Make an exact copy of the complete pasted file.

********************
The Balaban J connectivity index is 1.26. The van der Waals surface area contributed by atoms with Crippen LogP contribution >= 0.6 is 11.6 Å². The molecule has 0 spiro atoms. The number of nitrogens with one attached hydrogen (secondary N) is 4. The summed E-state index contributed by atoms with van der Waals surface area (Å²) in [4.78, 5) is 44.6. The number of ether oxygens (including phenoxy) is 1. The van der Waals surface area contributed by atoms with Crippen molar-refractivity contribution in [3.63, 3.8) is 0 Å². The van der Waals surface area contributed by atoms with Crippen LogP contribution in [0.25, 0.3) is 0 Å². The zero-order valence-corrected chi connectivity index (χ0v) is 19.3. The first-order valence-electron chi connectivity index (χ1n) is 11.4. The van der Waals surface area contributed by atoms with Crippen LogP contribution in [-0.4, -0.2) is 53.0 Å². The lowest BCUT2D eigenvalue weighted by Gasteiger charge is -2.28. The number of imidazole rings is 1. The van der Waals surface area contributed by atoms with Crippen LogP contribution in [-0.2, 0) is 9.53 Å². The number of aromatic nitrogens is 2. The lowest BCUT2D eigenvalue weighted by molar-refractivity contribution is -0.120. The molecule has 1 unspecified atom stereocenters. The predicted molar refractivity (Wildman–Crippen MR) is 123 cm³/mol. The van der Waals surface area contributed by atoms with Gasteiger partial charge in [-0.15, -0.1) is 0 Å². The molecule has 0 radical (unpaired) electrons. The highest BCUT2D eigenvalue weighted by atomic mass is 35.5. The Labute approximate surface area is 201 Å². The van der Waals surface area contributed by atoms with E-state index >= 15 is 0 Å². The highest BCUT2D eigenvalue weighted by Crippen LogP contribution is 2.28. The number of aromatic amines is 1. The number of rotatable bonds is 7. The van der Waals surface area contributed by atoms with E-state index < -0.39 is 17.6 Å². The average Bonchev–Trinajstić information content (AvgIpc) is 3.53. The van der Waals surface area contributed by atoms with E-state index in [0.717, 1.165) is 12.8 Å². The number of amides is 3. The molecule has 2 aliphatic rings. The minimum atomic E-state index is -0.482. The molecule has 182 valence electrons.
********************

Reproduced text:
The Balaban J connectivity index is 1.26. The van der Waals surface area contributed by atoms with Crippen LogP contribution >= 0.6 is 11.6 Å². The molecule has 0 spiro atoms. The number of nitrogens with one attached hydrogen (secondary N) is 4. The summed E-state index contributed by atoms with van der Waals surface area (Å²) in [4.78, 5) is 44.6. The number of ether oxygens (including phenoxy) is 1. The van der Waals surface area contributed by atoms with Crippen molar-refractivity contribution in [3.63, 3.8) is 0 Å². The van der Waals surface area contributed by atoms with Crippen LogP contribution in [0.25, 0.3) is 0 Å². The zero-order valence-corrected chi connectivity index (χ0v) is 19.3. The first-order valence-electron chi connectivity index (χ1n) is 11.4. The van der Waals surface area contributed by atoms with Crippen LogP contribution in [-0.4, -0.2) is 53.0 Å². The lowest BCUT2D eigenvalue weighted by Gasteiger charge is -2.28. The number of imidazole rings is 1. The van der Waals surface area contributed by atoms with Crippen LogP contribution in [-0.2, 0) is 9.53 Å². The number of aromatic nitrogens is 2. The lowest BCUT2D eigenvalue weighted by molar-refractivity contribution is -0.120. The molecule has 1 unspecified atom stereocenters. The predicted molar refractivity (Wildman–Crippen MR) is 123 cm³/mol. The van der Waals surface area contributed by atoms with Gasteiger partial charge in [-0.15, -0.1) is 0 Å². The molecule has 0 radical (unpaired) electrons. The highest BCUT2D eigenvalue weighted by atomic mass is 35.5. The Labute approximate surface area is 201 Å². The van der Waals surface area contributed by atoms with E-state index >= 15 is 0 Å². The highest BCUT2D eigenvalue weighted by Crippen LogP contribution is 2.28. The number of aromatic amines is 1. The number of rotatable bonds is 7. The van der Waals surface area contributed by atoms with E-state index < -0.39 is 17.6 Å². The average Bonchev–Trinajstić information content (AvgIpc) is 3.53. The van der Waals surface area contributed by atoms with E-state index in [0.717, 1.165) is 12.8 Å². The number of amides is 3. The molecule has 2 aliphatic rings. The minimum atomic E-state index is -0.482. The molecule has 182 valence electrons.